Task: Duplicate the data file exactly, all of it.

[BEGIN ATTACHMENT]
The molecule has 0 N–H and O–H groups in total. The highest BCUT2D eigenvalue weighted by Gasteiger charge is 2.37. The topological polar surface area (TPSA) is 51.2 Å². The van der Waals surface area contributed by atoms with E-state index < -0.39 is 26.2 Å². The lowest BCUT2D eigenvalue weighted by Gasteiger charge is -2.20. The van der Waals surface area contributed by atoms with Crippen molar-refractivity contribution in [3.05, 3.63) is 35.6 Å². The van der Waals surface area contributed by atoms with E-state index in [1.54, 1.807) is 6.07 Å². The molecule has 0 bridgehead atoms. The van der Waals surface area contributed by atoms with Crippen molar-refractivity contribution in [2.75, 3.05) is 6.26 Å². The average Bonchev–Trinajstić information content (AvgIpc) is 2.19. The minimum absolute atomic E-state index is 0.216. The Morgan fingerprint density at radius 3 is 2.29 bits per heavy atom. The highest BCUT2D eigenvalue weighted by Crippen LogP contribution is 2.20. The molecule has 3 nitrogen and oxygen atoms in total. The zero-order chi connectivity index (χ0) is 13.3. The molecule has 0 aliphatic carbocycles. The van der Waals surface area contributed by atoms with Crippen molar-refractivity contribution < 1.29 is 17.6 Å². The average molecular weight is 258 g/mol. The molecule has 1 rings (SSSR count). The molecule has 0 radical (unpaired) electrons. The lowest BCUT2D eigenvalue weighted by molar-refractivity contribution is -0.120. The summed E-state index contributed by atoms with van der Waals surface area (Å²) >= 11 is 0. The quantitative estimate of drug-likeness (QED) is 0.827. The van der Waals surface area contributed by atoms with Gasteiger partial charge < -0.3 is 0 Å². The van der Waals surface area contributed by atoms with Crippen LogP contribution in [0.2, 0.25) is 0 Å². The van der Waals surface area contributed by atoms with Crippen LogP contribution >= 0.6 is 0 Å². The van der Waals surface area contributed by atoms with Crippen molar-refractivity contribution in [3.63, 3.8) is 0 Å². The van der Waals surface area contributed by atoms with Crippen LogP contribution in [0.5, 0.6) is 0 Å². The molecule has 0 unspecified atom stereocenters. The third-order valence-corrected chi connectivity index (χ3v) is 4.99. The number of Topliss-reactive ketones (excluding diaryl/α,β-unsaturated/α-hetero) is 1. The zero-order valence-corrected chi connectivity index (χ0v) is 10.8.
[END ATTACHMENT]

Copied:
The molecule has 0 N–H and O–H groups in total. The highest BCUT2D eigenvalue weighted by Gasteiger charge is 2.37. The topological polar surface area (TPSA) is 51.2 Å². The van der Waals surface area contributed by atoms with E-state index < -0.39 is 26.2 Å². The lowest BCUT2D eigenvalue weighted by Gasteiger charge is -2.20. The van der Waals surface area contributed by atoms with Crippen molar-refractivity contribution in [3.05, 3.63) is 35.6 Å². The van der Waals surface area contributed by atoms with E-state index in [1.54, 1.807) is 6.07 Å². The molecule has 0 bridgehead atoms. The van der Waals surface area contributed by atoms with Crippen molar-refractivity contribution in [2.75, 3.05) is 6.26 Å². The average Bonchev–Trinajstić information content (AvgIpc) is 2.19. The minimum absolute atomic E-state index is 0.216. The Morgan fingerprint density at radius 3 is 2.29 bits per heavy atom. The highest BCUT2D eigenvalue weighted by Crippen LogP contribution is 2.20. The molecule has 3 nitrogen and oxygen atoms in total. The zero-order chi connectivity index (χ0) is 13.3. The molecule has 0 aliphatic carbocycles. The van der Waals surface area contributed by atoms with Crippen molar-refractivity contribution < 1.29 is 17.6 Å². The average molecular weight is 258 g/mol. The molecule has 1 rings (SSSR count). The molecule has 0 radical (unpaired) electrons. The lowest BCUT2D eigenvalue weighted by molar-refractivity contribution is -0.120. The summed E-state index contributed by atoms with van der Waals surface area (Å²) >= 11 is 0. The quantitative estimate of drug-likeness (QED) is 0.827. The van der Waals surface area contributed by atoms with Gasteiger partial charge < -0.3 is 0 Å². The van der Waals surface area contributed by atoms with Crippen LogP contribution in [0.2, 0.25) is 0 Å². The van der Waals surface area contributed by atoms with Crippen LogP contribution >= 0.6 is 0 Å². The van der Waals surface area contributed by atoms with Crippen molar-refractivity contribution in [3.63, 3.8) is 0 Å². The van der Waals surface area contributed by atoms with Crippen LogP contribution in [0.5, 0.6) is 0 Å². The molecule has 0 unspecified atom stereocenters. The third-order valence-corrected chi connectivity index (χ3v) is 4.99. The number of Topliss-reactive ketones (excluding diaryl/α,β-unsaturated/α-hetero) is 1. The zero-order valence-corrected chi connectivity index (χ0v) is 10.8.